Meet The New Celtics: Amir Johnson

For the first time since the mid-90's, the Celtics went under the cap and signed free agent power forward Amir Johnson to a two-year/$24 million deal that has a team option after 2015/16. Let's take a look at Johnson's background and discuss how he'll fit with Brad Stevens and the Celtics.

The Celtics had a great run in the second half of last season and they definitely have potential in the frontcourt, but one thing the Cavaliers exposed was the complete lack of defensive presence inside the paint for Boston. Danny Ainge wanted to address this issue in free agency, and he accomplished his mission with the signing of former Toronto Raptor Amir Johnson, a player who may not light up the stats category, but a player who does everything the right way. His consistency and inside presence will help Boston take the next step in their quest to return to contention.

Johnson, 28, was born in Los Angeles, California, and grew up in the east side of the city. He attended four different high schools, two in his freshman year alone. He enrolled at Verbum Dei High School and played for them as a sophomore, but once again he decided to move on and he transferred to Westchester High School. He exploded onto the national scene as a senior, winning the coveted Mr. Basketball award in the state of California and he also led Westchester to a state Championship win. Johnson was going to attend Louisville, but he decided to forgo college and head straight to the NBA.

Johnson must have received some bad advice because he slipped deep into the second round, being selected with 56th overall pick by the Detroit Pistons. Johnson didn't see a lot of playing time his first two years in the league, appearing in 11 total games and only playing 163 minutes, but he showed flashes of being able to score and also being strong defensively. He was so young that it took time to develop physically, which was the biggest problem with high school-to-NBA players. We see the same issues with the one-and-done college players now, so just imagine being in the NBA as soon as high school ends. It overwhelmed many players, but Johnson has been able to carve out his niche.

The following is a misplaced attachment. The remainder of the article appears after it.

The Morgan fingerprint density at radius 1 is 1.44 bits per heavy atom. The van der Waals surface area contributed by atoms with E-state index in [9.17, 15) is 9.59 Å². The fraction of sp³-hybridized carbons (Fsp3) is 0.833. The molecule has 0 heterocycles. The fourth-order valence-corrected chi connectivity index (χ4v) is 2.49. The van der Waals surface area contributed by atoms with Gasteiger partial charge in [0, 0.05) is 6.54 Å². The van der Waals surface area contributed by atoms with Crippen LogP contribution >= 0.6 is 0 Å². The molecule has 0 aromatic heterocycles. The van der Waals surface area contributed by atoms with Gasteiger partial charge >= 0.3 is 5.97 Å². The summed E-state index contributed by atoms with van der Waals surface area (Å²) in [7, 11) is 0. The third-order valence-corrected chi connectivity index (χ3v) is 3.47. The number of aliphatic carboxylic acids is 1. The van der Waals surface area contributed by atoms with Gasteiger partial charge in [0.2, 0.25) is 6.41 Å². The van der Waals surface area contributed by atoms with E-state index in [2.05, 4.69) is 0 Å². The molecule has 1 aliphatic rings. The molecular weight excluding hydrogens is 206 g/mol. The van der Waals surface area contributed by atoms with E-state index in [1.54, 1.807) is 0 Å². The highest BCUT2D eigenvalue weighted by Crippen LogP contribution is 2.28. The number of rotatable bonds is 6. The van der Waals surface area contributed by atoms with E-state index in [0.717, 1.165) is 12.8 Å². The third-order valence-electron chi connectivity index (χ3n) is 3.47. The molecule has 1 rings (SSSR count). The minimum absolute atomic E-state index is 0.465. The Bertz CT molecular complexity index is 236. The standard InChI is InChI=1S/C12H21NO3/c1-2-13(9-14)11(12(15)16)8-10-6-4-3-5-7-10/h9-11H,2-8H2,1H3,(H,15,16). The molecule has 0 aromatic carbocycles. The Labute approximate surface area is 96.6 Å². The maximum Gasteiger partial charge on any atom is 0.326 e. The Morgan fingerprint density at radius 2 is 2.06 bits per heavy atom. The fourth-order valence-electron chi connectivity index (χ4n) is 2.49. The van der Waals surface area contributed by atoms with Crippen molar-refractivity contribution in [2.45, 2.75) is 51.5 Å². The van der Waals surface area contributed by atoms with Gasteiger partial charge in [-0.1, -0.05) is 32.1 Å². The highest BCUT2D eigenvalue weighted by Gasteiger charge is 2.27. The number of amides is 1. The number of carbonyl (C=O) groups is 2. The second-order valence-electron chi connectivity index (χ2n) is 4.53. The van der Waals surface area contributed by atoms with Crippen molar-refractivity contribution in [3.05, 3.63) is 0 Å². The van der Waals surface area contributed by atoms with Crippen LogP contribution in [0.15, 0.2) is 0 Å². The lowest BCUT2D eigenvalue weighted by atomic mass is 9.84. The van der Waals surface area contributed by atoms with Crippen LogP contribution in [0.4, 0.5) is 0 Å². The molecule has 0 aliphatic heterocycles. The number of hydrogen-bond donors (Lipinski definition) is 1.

His final two seasons in Detroit were better; he played in 62 games each season, and he started 24 games in 08-09. He provided strong production in minimal minutes and showed the rest of the league that at age 21, he'd taken his lumps and was ready to become a regular rotation player in the NBA; being traded to the Toronto provided that opportunity. His first season was decent, playing all 82 games, starting five and averaging just under 18 minutes per game, but Johnson's time was about to come.

During the 2010 offseason, Chris Bosh bolted to join the super-friends in Miami; the move was a jolt to the Raptors, but there was one person that was happy about it- Amir Johnson. Johnson started 54 of 72 games in 10-11, averaging just under 26 minutes, 9.6 points, 6.4 rebounds, and 1.2 blocks per game. He also only committed one turnover per game; Johnson proved to be a very efficient player even with extended minutes. In six seasons, Johnson averaged 75 games, 25.3 minutes, 58% from the field, 6.3 total rebounds, 1.1 block, and 8.8 points per game. His best season was 2013-14 when he averaged 10.4 points and 6.6 rebounds per game.

Johnson signed with the Celtics for two years, but his contract is only guaranteed for one. With the effect that Johnson has on teams, it is a good bet that he'll be here for both years. Johnson may not start, but he'll average at least 25 minutes per night and help solidify an area that was a major weak spot for the 2014-15 Celtics. If Johnson can provide what Danny Ainge signed him to do, Boston should take the next step in the Eastern Conference and possibly overtake Johnson's former team up north.

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